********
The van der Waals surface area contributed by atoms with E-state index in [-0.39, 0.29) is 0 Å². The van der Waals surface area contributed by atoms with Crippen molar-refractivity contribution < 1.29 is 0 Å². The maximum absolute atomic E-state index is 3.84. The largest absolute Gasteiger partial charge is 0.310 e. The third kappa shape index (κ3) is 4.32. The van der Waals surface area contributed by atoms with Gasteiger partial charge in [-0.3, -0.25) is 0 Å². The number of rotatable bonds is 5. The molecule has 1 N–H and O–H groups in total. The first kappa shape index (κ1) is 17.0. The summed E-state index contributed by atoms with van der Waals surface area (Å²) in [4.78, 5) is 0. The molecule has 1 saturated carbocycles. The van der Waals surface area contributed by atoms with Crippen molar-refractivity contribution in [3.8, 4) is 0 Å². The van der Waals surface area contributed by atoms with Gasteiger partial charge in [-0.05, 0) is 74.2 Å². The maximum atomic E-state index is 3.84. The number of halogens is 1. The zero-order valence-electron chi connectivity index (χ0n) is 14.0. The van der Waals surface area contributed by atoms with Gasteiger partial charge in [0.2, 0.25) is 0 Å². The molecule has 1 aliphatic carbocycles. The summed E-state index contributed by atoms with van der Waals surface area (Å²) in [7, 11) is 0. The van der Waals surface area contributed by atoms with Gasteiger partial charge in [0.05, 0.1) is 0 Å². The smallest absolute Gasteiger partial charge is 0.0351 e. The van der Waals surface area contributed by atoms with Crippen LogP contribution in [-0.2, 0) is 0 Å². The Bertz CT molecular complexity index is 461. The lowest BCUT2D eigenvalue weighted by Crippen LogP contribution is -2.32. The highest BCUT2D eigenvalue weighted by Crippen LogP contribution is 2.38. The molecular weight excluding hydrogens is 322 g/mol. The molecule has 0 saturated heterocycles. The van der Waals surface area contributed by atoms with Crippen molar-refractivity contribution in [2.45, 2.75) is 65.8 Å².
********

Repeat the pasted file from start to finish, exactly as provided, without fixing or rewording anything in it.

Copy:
The van der Waals surface area contributed by atoms with E-state index in [-0.39, 0.29) is 0 Å². The van der Waals surface area contributed by atoms with Crippen molar-refractivity contribution < 1.29 is 0 Å². The maximum absolute atomic E-state index is 3.84. The largest absolute Gasteiger partial charge is 0.310 e. The third kappa shape index (κ3) is 4.32. The van der Waals surface area contributed by atoms with Gasteiger partial charge in [-0.3, -0.25) is 0 Å². The number of rotatable bonds is 5. The molecule has 1 N–H and O–H groups in total. The first kappa shape index (κ1) is 17.0. The summed E-state index contributed by atoms with van der Waals surface area (Å²) in [4.78, 5) is 0. The molecule has 1 saturated carbocycles. The van der Waals surface area contributed by atoms with Crippen molar-refractivity contribution in [3.8, 4) is 0 Å². The van der Waals surface area contributed by atoms with Gasteiger partial charge in [-0.05, 0) is 74.2 Å². The maximum atomic E-state index is 3.84. The number of halogens is 1. The zero-order valence-electron chi connectivity index (χ0n) is 14.0. The van der Waals surface area contributed by atoms with Gasteiger partial charge in [0.2, 0.25) is 0 Å². The molecule has 1 aliphatic carbocycles. The summed E-state index contributed by atoms with van der Waals surface area (Å²) in [7, 11) is 0. The van der Waals surface area contributed by atoms with Gasteiger partial charge in [0.05, 0.1) is 0 Å². The smallest absolute Gasteiger partial charge is 0.0351 e. The van der Waals surface area contributed by atoms with Crippen LogP contribution in [-0.2, 0) is 0 Å². The Bertz CT molecular complexity index is 461. The lowest BCUT2D eigenvalue weighted by Crippen LogP contribution is -2.32. The highest BCUT2D eigenvalue weighted by Crippen LogP contribution is 2.38. The molecular weight excluding hydrogens is 322 g/mol. The molecule has 0 saturated heterocycles. The van der Waals surface area contributed by atoms with Crippen molar-refractivity contribution in [2.45, 2.75) is 65.8 Å².